The United States is spying on its citizens by gathering data from thousands of cell phones using fake phone towers attached on airplanes, the Wall Street Journal (WSJ) reported Thursday, November 13.
Phone Tapping in the Sky
The spy program is run by the US Marshals Service, an agency of the US Department of Justice. The operations began in 2007 and gathers data from thousands of mobile phones, including those of criminal suspects and innocent citizens. The agency uses Cessna planes taking off from at least five major airports and covers most of the US population, the WSJ said, citing sources familiar with the operations.
The planes use devices made by Boeing Co, which mimic cell phone towers used by most major telecommunications companies across the nation. The fake phone tower tricks mobile phones into disclosing their unique registration data, the newspaper reported.
Compliant with Federal Law
Nicknamed “dirtboxes,” the devices can supposedly collect user-related data from tens of thousands of cell phones in just one single flight trip, which occurs on a regular basis, the Journal cited the sources as saying.
The report also said an official from the Justice Department would not confirm or deny the existence of such a program. The official said a discussion of the program, whether it exists or not, would allow criminal suspects or foreign powers to gauge and know the surveillance abilities of the US. If such a program does exist, though, the department agencies comply with federal law, including getting approval from the courts.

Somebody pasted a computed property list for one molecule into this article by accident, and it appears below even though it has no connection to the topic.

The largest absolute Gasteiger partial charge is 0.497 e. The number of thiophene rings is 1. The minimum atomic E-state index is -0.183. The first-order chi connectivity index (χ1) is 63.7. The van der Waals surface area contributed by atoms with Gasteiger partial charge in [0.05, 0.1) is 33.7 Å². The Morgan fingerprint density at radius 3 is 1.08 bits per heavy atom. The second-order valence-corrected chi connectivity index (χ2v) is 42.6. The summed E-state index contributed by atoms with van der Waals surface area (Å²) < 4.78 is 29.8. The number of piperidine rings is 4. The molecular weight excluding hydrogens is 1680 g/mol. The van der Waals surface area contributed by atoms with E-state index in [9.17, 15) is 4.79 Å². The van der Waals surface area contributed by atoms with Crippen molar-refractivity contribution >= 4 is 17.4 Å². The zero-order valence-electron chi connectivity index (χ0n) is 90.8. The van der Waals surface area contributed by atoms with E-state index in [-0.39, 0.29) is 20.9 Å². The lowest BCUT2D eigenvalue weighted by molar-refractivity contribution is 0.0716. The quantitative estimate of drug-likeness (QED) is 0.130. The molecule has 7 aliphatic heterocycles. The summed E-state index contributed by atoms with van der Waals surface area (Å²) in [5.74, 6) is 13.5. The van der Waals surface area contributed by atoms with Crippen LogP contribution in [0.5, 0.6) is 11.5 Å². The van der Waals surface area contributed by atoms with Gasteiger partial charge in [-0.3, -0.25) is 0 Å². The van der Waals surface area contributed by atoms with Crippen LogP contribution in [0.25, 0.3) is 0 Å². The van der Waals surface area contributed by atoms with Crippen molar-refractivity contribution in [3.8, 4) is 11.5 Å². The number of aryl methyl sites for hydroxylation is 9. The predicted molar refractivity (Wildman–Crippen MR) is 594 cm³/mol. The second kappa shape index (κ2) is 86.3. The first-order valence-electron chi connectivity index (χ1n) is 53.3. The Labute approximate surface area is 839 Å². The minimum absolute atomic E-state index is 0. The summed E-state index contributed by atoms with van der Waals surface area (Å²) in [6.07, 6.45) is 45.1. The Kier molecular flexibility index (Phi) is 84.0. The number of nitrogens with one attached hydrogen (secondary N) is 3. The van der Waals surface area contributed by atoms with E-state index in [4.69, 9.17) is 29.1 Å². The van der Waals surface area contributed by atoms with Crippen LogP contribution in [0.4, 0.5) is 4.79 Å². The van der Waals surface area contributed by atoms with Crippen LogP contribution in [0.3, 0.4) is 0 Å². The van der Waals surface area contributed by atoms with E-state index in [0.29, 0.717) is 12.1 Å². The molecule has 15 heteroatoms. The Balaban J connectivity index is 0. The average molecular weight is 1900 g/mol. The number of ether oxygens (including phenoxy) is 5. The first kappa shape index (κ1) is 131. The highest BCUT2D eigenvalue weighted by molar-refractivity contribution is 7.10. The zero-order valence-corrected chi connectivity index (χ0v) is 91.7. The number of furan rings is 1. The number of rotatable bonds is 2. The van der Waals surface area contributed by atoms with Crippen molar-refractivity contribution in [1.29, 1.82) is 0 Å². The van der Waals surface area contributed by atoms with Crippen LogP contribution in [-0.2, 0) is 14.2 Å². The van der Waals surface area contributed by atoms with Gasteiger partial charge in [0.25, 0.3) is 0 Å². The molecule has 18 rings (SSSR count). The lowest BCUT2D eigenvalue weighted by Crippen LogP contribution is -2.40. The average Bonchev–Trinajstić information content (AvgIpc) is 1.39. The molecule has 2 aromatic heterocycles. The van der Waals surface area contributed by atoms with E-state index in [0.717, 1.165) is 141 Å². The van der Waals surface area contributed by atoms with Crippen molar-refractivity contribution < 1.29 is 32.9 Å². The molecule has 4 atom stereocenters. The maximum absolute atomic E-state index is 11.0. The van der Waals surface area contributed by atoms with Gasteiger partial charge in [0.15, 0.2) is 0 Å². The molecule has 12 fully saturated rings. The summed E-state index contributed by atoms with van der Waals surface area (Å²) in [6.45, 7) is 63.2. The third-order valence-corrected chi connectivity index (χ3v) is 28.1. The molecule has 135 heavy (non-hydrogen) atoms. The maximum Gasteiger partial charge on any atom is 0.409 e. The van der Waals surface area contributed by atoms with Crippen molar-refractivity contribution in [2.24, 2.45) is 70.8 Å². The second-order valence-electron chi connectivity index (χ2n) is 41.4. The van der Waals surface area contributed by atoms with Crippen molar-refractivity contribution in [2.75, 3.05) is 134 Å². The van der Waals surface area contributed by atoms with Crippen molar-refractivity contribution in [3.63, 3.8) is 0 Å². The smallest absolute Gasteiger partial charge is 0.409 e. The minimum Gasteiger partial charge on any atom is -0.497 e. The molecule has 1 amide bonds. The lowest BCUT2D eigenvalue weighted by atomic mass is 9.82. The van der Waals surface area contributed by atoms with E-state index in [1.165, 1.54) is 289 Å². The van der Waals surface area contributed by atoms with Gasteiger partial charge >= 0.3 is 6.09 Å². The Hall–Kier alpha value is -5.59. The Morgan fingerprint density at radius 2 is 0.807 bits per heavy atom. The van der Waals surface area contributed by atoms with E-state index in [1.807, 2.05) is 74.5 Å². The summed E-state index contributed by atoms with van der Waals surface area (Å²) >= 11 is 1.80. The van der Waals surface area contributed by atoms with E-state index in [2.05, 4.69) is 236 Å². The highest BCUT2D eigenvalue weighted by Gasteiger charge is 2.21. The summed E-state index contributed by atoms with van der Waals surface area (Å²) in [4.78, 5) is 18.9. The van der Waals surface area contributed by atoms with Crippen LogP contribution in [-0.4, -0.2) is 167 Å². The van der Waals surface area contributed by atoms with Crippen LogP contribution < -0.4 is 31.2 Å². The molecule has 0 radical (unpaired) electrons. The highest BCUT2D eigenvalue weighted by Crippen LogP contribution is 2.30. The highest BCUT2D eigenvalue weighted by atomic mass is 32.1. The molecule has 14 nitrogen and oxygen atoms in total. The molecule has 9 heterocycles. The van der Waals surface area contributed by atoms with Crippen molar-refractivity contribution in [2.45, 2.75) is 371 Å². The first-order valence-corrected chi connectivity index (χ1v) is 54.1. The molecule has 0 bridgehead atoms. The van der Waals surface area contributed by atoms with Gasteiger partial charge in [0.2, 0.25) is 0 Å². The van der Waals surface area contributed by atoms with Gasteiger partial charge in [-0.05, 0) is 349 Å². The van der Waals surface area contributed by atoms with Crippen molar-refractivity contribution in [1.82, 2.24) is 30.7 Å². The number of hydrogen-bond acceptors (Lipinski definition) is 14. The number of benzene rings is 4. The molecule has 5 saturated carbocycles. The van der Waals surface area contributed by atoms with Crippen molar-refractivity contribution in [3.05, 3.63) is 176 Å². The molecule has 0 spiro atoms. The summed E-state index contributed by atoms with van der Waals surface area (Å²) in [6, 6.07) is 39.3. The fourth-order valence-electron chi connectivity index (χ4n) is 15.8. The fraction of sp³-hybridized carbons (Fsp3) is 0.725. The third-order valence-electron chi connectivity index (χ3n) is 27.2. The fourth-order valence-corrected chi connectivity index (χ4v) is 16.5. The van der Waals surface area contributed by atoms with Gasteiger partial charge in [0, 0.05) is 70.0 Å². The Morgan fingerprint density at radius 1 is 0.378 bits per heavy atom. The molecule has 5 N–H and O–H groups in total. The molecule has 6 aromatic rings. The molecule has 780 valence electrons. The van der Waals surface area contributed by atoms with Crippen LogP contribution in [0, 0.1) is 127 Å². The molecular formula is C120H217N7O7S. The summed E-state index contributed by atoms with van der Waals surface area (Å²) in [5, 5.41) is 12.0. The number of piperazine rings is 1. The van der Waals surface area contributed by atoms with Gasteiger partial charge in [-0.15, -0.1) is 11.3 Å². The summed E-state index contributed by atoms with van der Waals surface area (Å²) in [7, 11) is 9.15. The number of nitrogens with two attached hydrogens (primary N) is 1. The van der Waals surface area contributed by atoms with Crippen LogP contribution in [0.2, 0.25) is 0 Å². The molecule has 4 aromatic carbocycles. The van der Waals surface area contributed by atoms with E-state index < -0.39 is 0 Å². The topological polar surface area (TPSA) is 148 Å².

Special Software and Features
The alleged program is similar to the one used by the National Security Agency in collecting the phone records of millions of Americans to find an individual or a handful of people.
According to the WSJ article, the device features a program that decides which phones belong to suspects. It supposedly “lets go” of phones of non-suspects.
One source familiar with the matter said while the program can interrupt calls on certain phones, authorities have made several software tweaks to make sure it does not interrupt anyone calling the 911 emergency number.
The device also supposedly bypasses telephone companies, allowing authorities to locate suspects directly without a trace of tapping into the phone signals.
American Civil Liberties Union chief technologist Christopher Soghoian called the spy operations “a dragnet surveillance program.”
“It’s inexcusable and it’s likely, to the extent judges are authorizing it, they have no idea of the scale of it,” Soghoian was quoted by the WSJ as saying.
The report adds it is unknown what measures are being taken to ensure data collected from innocent Americans are not stored for future perusal by the said agency and other authorities.